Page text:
Hudson River PCB dredging winding down for year; Superfund project expected to finish in 2015



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FORT EDWARD, New York — A fifth season of PCB dredging in the upper Hudson River will finish next week, federal regulators said Thursday.

About 2.5 million cubic yards of sediment contaminated with polychlorinated biphenyls have been removed over the course of the $2 billion federal Superfund project. Dredging of the remaining PCBs is expected to finish next year, with an additional year of habitat planting and reconstruction, according to the Environmental Protection Agency.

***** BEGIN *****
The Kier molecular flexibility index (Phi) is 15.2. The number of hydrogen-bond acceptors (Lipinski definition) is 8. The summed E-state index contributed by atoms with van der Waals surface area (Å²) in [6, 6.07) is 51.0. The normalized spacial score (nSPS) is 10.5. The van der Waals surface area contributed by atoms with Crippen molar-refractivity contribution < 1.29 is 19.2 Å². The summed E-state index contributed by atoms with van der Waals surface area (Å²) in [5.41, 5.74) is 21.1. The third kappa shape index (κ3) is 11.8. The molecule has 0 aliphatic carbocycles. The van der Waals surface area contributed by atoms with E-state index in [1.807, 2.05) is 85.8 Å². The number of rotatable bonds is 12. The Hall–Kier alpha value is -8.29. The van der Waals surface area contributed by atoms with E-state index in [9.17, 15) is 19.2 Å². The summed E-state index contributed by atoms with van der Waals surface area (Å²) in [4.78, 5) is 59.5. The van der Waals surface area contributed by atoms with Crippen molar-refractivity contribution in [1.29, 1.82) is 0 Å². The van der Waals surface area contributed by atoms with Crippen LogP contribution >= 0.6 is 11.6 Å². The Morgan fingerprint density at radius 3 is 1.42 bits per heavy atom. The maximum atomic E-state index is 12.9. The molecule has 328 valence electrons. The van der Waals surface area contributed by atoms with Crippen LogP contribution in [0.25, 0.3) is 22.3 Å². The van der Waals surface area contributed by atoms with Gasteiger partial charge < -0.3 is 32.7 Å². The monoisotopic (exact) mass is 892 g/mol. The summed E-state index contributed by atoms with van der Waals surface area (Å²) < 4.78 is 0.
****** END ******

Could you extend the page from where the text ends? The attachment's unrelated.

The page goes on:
The EPA believes the dredging will clean the river of PCB contamination and eventually make the fish safe to eat.

"We're already seeing how the cleanup is changing the outlook for Hudson River communities that have been burdened with a toxic legacy for decades," EPA regional administrator Judith Enck said in a statement.

Fairfield, Connecticut-based General Electric Co. agreed with the EPA to remove PCBs from a 40-mile stretch of the river decades after discharging about 1.3 million pounds of PCBs, which were used as coolants in electrical equipment.

The EPA says about 575,000 cubic yards of PCB-contaminated sediment were dredged from the bottom of the river this year, exceeding the annual goal.

Clean sand and gravel will be placed over dredged areas in the coming weeks. The dredged material remaining at GE's nearby dewatering facility will be shipped by train to out-of-state disposal facilities by the end of the year, according to the EPA.

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